Cover image for In Nevada : the land, the people, God, and chance
In Nevada : the land, the people, God, and chance
Thomson, David, 1941-
Personal Author:
First edition.
Publication Information:
New York : A.A. Knopf : Distributed by Random House, 1999.
Physical Description:
xiii, 330 pages : illustrations, map ; 25 cm
Format :


Call Number
Material Type
Home Location
Item Holds
F845 .T48 1999 Adult Non-Fiction Non-Fiction Area

On Order



"At once examining and experiencing Nevada, Thomson finds its people, its landscape, and the unexpected questions it inspires equally provocative. He shows us the historical Nevada - a classic Wild West, attracting Spanish missionaries, Mormons, uprooted Native Americans, explorers, and silver miners - and the contemporary influx of cultists, druggies, survivalists, and fortune hunters whose quests lead directly to the gaming table." "We see Nevada as a place of no-holds-barred experimentation, both social (gambling, prostitution, easy divorce, no taxes) and scientific (nuclear testing and storage of nuclear waste). We see suburbanites rubbing shoulders with sybarites; the natural beauty of Lake Tahoe, shadowed by the financial edifice of tourism; criminals, entertainers, and hotel impresarios sharing dreams of glory (and the memory of Bugsy Siegel and Frank Sinatra)." "In Nevada is a revelation of the gambler's mix of hope and anxiety, of the isolation and closeness, the beauty and banality, the fact and fancy, at the heart of the state - and the state of mind - of Nevada."--BOOK JACKET.Title Summary field provided by Blackwell North America, Inc. All Rights Reserved

Reviews 3

Booklist Review

When Thomson writes a book, it is time for a celebration. For too long readers have been struggling, consciously or unconsciously, with the constant stream of autobiographical babble from writers suffering from all manner of abuse. Then along comes a Thomson and our abilities to dream are reawakened. No doubt Thomson could take any topic, even Nevada, and start the old gray cells jumping, for he believes in stories and "in very little except those who believe in stories." He shamelessly offers others' stories and is constantly making up his own as he imagines what drove the first adventurers and dreamers to the desert, which prompts the reader to join in this act. Imagine the old prospector in The Treasure of the Sierra Madre taking leave of his family, "Of course, my dears, I'd love for you to come, and how I will miss you, but stay here and I will send for you, by and by, when we are rich. When I learn to write." Nevada has been a lightning rod for so many people, and time increases its attraction. In 1980 the population was 800,493, by 1990 it was 1,201,833 (according to Thomson, who is a storyteller), and by 2020 Thomson and the U.S. Census Bureau project a population of 4 million. So who does Thomson track to find his stories: pioneers and schemers such as John Charles Fremont and Jesse Benton, Joseph Smith (and his wife Emma) and Brigham Young; authors Walter Van Tilburg Clark (The Track of the Cat) and Arthur Miller (The Misfits); entertainers Frank Sinatra and Wardell Gray; killers and cultists and druggies; the land itself; and the Liberace Museum. From the desert to Disneyland. --Bonnie Smothers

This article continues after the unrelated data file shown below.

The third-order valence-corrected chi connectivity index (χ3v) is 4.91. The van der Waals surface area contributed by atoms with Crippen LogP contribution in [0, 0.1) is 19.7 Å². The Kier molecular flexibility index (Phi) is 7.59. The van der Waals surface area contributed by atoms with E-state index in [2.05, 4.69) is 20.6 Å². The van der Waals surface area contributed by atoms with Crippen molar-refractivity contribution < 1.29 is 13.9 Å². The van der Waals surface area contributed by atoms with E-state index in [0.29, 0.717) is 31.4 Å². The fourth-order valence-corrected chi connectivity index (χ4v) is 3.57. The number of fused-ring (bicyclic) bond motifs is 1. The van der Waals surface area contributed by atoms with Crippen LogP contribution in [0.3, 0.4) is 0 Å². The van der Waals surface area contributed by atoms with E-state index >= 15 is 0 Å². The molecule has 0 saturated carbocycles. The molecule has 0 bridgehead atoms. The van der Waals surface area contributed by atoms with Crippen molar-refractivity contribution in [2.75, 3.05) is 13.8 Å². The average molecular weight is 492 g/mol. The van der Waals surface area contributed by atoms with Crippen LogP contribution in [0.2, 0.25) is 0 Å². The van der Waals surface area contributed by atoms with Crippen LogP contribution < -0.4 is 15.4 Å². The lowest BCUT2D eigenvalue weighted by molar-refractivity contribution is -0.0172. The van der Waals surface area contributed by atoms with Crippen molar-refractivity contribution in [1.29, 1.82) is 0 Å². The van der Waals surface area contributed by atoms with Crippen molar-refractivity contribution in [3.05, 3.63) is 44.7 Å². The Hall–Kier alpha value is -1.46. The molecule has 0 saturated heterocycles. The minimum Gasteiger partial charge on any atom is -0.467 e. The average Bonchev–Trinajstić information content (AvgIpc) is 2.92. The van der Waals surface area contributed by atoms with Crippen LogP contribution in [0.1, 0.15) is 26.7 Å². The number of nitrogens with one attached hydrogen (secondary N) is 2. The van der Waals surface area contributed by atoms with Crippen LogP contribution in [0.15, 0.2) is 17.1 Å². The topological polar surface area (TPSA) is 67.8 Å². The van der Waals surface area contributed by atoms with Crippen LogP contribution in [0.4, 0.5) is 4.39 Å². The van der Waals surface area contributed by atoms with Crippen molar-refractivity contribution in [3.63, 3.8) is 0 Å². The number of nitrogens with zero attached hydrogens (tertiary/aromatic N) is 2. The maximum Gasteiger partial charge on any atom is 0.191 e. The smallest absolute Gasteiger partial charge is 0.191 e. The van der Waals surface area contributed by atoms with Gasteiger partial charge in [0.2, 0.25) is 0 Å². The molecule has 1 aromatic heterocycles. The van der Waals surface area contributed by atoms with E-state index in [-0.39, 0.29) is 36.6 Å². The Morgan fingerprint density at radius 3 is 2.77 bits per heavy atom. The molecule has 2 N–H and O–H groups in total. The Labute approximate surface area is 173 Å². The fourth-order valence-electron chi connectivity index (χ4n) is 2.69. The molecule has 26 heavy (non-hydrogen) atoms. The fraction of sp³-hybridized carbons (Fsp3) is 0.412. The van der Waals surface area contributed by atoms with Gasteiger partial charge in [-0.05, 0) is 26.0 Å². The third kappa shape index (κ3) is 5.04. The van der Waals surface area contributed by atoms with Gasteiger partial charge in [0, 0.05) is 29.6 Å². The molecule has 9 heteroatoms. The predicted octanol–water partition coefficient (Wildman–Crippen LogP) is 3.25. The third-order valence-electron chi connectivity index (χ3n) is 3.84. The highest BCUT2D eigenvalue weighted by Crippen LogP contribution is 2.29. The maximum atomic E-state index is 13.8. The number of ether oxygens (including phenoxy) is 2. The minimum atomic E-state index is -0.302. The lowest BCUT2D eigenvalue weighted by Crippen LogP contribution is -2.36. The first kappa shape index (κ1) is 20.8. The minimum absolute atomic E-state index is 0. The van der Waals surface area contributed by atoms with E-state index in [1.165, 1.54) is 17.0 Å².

Publisher's Weekly Review

It may come as a shock to learn that there's more to Nevada than Reno and Las Vegas. As Thomson's compulsive meanderings through the Sagebrush State make clear, there's a whole other Nevada out thereÄeven if it's mostly just empty space. Not unlike the dense historiography of John McPhee, this impressionistic series of sketches gives readers the feeling of having a well-informed sidekick riding shotgun through sage-strewn stretches of Highway 376. Thomson augments his observations with judicious bits of local history, showing how the desolate region has paradoxically become the most rapidly growing state in the union. Drawing gamblers, real estate barons and UFO enthusiasts by the busload, Nevada boasts a long history of rough-edged prospector types looking to strike it rich. A concurrent tradition of off-handed violence has lingered ever since the newborn Nevada Territory built a prison as one of its first official acts. Thomson (Rosebud: The Story of Orson Welles) clearly has an appetite for the gritty stage machinery behind the glossy showmanship. Thumbnail sketches abound of Steve Wynn, Frank Sinatra and lesser-known impresarios, alongside historical riffs on such places as Reno, the self-proclaimed "Biggest Little City in the World." To the crowded gaming tables and the stark mountains that surround them, Thomson brings an appealingly philosophical frame of mind, an ability to throw sophisticated musingsÄabout transience, history, placeÄout into the landscape as if waiting to see if they will take root. Photos. (Oct.) (c) Copyright PWxyz, LLC. All rights reserved